Vaccine for H1N1 helped prevent fetal deaths

January 24, 2013

A study published online by The New England Journal of Medicine has determined that vaccination for H1N1 influenza during the pandemic of 2009 did not result in an increase in fetal mortality. The researchers performed an analysis of data on 113,331 women in Norway who became pregnant 43 weeks before December 31, 2010. They used the national health registries and data regarding reimbursement of primary care physicians in Norway to assess the effectiveness of the pandemic vaccine in pregnant women and the effect of vaccination or influenza on fetal survival.

A study published online by The New England Journal of Medicine has determined that vaccination for H1N1 influenza during the pandemic of 2009 did not result in an increase in fetal mortality. The researchers performed an analysis of data on 113,331 women in Norway who became pregnant 43 weeks before December 31, 2010. They used the national health registries and data regarding reimbursement of primary care physicians in Norway to assess the effectiveness of the pandemic vaccine in pregnant women and the effect of vaccination or influenza on fetal survival.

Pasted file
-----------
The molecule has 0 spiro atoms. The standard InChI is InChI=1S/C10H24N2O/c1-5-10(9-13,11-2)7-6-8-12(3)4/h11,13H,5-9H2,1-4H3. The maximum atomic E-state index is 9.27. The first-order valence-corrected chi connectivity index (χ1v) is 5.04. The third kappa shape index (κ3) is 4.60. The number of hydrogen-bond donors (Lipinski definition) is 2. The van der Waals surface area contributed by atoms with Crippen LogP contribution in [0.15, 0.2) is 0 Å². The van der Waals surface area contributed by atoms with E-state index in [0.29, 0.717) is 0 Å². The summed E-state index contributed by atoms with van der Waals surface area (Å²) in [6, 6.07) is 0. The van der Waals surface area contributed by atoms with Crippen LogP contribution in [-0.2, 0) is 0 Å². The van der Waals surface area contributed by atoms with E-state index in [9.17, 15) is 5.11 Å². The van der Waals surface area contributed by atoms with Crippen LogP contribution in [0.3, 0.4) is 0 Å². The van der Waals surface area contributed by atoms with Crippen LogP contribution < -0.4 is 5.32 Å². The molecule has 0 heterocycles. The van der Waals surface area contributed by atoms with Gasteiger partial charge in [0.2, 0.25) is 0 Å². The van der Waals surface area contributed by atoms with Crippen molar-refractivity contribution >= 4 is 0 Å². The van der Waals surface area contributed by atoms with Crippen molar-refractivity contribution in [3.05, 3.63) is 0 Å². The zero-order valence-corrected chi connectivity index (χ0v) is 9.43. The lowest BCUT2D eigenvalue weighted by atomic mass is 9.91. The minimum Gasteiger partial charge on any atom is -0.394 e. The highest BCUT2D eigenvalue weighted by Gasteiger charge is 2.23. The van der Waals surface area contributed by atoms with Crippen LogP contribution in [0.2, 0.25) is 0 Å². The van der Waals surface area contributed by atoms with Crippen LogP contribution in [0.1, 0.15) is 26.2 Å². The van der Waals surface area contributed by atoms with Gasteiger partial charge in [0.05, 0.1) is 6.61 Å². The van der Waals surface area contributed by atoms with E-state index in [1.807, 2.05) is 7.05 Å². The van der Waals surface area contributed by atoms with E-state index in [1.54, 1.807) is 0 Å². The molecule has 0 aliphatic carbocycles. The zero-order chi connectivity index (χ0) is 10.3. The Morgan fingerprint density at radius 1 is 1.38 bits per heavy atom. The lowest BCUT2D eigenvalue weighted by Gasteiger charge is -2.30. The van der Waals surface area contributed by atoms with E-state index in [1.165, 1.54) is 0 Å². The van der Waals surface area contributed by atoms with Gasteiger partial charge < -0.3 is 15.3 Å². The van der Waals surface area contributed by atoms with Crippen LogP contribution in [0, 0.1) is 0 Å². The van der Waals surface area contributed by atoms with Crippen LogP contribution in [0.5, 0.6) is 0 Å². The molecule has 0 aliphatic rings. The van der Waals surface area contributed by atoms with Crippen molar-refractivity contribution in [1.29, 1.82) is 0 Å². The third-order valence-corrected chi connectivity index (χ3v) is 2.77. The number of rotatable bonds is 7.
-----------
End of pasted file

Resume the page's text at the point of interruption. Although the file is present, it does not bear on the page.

Before 2009, pregnant women in Norway were not routinely advised to be vaccinated against seasonal influenza. During the pandemic, a trivalent seasonal influenza vaccine and an H1N1 vaccine with an AS03 adjuvant were recommended for high-risk groups, although it was recommended that pregnant women receive the pandemic vaccine only, in the second or third trimester, according to the study.

Pandemic influenza vaccinations were offered starting October 19, 2009, and nearly all (97%) were administered by December 31, 2009. A total of 25,976 children were born after their mothers were vaccinated during pregnancy, with almost all vaccinations occurring during the second or third trimester. Among the vaccinated women, there were 78 fetal deaths, compared with 414 in the 87,335 women who were pregnant during the pandemic who were unvaccinated. The researchers also considered nonfatal birth outcomes (preterm delivery and low birth weight and Apgar score at term) and found no evidence of an association between vaccination and these outcomes.

The researchers concluded that pandemic influenza virus infection in pregnancy was associated with an increased risk of fetal death. Vaccination during pregnancy reduced the risk of an influenza diagnosis. It was not, however, associated with increased fetal mortality, and may have reduced the risk of influenza-related fetal death during the pandemic.